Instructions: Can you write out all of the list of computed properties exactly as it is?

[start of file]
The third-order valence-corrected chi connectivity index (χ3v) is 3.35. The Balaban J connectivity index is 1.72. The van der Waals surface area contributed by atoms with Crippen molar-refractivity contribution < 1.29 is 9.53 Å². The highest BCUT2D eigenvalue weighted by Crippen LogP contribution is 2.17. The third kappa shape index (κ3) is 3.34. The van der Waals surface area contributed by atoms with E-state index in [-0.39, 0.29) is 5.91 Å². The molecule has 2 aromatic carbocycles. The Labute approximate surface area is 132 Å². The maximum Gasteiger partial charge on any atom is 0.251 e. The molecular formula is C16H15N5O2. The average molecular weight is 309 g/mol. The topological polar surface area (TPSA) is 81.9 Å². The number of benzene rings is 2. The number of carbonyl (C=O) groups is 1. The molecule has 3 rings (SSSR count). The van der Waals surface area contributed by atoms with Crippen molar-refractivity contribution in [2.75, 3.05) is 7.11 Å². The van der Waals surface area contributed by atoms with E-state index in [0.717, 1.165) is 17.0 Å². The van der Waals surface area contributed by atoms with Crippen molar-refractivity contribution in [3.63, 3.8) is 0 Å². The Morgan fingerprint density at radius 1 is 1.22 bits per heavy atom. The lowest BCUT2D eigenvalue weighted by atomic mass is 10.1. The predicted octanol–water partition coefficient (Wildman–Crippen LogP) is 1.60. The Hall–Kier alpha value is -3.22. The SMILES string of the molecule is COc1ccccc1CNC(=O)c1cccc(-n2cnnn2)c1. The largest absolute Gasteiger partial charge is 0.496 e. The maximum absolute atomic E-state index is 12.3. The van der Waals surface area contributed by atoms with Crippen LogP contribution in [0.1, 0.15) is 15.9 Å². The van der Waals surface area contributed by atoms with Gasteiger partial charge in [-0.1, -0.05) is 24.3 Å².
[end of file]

The third-order valence-corrected chi connectivity index (χ3v) is 3.35. The Balaban J connectivity index is 1.72. The van der Waals surface area contributed by atoms with Crippen molar-refractivity contribution < 1.29 is 9.53 Å². The highest BCUT2D eigenvalue weighted by Crippen LogP contribution is 2.17. The third kappa shape index (κ3) is 3.34. The van der Waals surface area contributed by atoms with E-state index in [-0.39, 0.29) is 5.91 Å². The molecule has 2 aromatic carbocycles. The Labute approximate surface area is 132 Å². The maximum Gasteiger partial charge on any atom is 0.251 e. The molecular formula is C16H15N5O2. The average molecular weight is 309 g/mol. The topological polar surface area (TPSA) is 81.9 Å². The number of benzene rings is 2. The number of carbonyl (C=O) groups is 1. The molecule has 3 rings (SSSR count). The van der Waals surface area contributed by atoms with Crippen molar-refractivity contribution in [2.75, 3.05) is 7.11 Å². The van der Waals surface area contributed by atoms with E-state index in [0.717, 1.165) is 17.0 Å². The van der Waals surface area contributed by atoms with Crippen molar-refractivity contribution in [3.63, 3.8) is 0 Å². The Morgan fingerprint density at radius 1 is 1.22 bits per heavy atom. The lowest BCUT2D eigenvalue weighted by atomic mass is 10.1. The predicted octanol–water partition coefficient (Wildman–Crippen LogP) is 1.60. The Hall–Kier alpha value is -3.22. The SMILES string of the molecule is COc1ccccc1CNC(=O)c1cccc(-n2cnnn2)c1. The largest absolute Gasteiger partial charge is 0.496 e. The maximum absolute atomic E-state index is 12.3. The van der Waals surface area contributed by atoms with Crippen LogP contribution in [0.1, 0.15) is 15.9 Å². The van der Waals surface area contributed by atoms with Gasteiger partial charge in [-0.1, -0.05) is 24.3 Å².